Synopsis: With Rictor in his clutches, Apocalypse must survive long enough to begin the ritual he has waited on for eons.
With Rictor now on his side, Apocalypses summons the High Lords to complete his ritual, but little do his fellow Lords know that they are a part of his planned Sacrifice. Meanwhile, Betsy Braddock tries to smooth things over with a rather annoyed Saturnyne… Little do either of them know what the full extent of Apocalypses plans are.
Marcus To continues to deliver some brilliant panels for this series. The opening image of Apocalypse descending the steps to meet with the High Lords was a really strong opening image that was filled with mysterious symbolism. But it is the opening image of Rictor as he appears to have gated through the earth’s core and suddenly stands before Apocalypse that was really powerful. Especially the image of him surprising the High Lords whose first reaction is to cast him out. The battle that follows between Apocalypse and the other High Lords is brilliantly depicted and aided by some fabulous dialogue.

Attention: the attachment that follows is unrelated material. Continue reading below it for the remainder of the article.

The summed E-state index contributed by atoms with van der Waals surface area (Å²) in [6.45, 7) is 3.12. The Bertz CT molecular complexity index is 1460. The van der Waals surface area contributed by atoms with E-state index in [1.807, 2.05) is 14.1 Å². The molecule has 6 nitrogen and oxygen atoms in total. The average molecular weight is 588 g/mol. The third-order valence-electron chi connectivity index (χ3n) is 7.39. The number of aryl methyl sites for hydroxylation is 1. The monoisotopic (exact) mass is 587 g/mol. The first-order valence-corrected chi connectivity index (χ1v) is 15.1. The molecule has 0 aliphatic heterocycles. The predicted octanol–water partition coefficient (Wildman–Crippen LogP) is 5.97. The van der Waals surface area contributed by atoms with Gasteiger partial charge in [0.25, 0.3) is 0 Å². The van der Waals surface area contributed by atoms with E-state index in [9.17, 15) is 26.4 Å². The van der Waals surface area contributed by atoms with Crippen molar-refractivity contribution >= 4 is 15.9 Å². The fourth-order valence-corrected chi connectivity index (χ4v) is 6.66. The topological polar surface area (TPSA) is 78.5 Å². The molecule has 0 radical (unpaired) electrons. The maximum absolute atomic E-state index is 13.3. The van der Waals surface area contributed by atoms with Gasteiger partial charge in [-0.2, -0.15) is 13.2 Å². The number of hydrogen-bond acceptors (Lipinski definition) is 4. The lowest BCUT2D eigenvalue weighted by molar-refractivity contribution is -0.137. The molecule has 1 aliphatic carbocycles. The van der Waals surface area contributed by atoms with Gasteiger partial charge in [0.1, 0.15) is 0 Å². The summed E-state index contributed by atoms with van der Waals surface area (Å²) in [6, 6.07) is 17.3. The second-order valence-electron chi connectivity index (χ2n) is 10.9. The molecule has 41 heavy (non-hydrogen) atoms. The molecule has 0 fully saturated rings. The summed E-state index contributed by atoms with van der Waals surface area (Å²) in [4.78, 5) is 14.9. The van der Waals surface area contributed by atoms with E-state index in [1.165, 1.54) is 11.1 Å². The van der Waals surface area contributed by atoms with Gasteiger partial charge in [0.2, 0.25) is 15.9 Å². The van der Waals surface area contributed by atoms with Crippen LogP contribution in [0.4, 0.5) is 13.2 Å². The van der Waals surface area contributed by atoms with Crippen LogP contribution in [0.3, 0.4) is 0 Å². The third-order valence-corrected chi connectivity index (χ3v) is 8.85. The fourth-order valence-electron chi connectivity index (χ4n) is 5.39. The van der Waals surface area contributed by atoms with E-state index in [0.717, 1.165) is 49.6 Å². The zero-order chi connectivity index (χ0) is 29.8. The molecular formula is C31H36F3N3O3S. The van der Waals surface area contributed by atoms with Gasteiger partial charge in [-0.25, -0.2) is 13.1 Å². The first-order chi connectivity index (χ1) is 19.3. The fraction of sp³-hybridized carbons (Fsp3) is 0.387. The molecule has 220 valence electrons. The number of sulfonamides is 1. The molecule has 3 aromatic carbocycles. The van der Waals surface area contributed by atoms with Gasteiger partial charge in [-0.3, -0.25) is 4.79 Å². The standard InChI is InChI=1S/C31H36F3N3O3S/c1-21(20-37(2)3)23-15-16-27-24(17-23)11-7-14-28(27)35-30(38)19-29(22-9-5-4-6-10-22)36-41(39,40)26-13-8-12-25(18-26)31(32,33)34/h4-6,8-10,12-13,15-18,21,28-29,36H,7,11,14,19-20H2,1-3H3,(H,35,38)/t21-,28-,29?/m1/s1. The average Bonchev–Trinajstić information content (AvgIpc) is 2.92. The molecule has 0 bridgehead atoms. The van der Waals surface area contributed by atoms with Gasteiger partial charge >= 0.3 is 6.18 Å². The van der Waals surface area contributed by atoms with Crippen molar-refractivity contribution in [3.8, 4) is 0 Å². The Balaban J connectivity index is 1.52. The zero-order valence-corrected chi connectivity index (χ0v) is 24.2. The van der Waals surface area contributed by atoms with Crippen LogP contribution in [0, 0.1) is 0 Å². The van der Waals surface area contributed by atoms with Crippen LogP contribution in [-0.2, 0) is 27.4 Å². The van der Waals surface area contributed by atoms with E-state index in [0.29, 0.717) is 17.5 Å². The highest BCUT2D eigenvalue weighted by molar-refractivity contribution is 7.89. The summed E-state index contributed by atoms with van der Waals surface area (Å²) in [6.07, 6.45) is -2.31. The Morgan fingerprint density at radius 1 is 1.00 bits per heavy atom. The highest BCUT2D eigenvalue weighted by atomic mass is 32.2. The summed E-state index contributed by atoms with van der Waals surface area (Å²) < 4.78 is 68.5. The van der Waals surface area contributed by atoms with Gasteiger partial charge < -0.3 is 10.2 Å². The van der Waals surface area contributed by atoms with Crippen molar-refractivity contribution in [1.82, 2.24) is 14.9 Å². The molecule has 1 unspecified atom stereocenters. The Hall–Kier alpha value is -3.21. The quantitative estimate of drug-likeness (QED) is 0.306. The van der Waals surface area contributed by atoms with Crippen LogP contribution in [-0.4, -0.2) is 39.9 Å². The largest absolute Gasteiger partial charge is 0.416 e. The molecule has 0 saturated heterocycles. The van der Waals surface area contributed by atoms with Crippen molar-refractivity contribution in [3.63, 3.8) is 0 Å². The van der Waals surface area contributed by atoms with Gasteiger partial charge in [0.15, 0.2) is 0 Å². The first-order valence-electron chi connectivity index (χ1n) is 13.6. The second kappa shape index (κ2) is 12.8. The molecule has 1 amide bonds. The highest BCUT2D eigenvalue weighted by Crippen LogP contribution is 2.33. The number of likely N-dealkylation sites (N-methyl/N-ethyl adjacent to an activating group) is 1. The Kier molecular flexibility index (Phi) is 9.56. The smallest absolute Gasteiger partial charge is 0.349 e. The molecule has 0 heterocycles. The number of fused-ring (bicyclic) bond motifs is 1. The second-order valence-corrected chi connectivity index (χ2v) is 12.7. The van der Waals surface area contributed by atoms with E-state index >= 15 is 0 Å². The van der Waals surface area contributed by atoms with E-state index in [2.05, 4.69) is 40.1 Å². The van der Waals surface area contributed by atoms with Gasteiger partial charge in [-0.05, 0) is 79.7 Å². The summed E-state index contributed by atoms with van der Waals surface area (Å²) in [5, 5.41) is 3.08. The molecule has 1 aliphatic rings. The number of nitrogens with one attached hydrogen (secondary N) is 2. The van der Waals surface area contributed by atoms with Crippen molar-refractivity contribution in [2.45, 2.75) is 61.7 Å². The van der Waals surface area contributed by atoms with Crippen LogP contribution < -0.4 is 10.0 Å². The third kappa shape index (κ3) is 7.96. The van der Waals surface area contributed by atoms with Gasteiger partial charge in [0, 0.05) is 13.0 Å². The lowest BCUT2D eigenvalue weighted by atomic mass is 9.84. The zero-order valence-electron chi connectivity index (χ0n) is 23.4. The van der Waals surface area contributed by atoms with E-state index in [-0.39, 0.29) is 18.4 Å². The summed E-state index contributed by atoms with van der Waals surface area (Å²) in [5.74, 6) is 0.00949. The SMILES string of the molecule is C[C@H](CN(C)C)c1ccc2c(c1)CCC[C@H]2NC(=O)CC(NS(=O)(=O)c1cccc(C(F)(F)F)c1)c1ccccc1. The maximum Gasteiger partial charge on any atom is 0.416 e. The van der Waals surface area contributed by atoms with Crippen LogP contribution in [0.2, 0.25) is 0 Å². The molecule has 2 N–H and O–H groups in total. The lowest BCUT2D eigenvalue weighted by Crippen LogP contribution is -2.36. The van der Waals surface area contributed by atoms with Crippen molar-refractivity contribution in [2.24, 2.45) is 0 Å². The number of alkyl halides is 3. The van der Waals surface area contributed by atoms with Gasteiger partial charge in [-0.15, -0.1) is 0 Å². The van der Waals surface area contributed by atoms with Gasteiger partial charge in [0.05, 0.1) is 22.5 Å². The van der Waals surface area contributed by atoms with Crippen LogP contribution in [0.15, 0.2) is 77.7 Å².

It is fair to say that Apocalypse’s plan is very much evolving as more is slowly being teased out. But the real drama is in the consequences that are left behind by Apocalypse’s actions, which seems to be persistently seeing Betsy aka Captain Britain having to put out fires or negotiate some sort of compromise to deal with the collateral damage. The mere fact that Apocalypses now has a direct gate to Saturnyne’s world and will soon have Gates going all over the place is only likely to cause much havoc in future issues.
I loved the sequence where Saturnyne was explaining to Betsy how much Brian Braddock was an ally to her and her people and seeing all the other Captain Britains was also a bit of a thrill. I still find myself a little unsure in regards to the sides in this book given that nothing seems to be straightforward or very black and white, but I guess that is why am enjoying the story.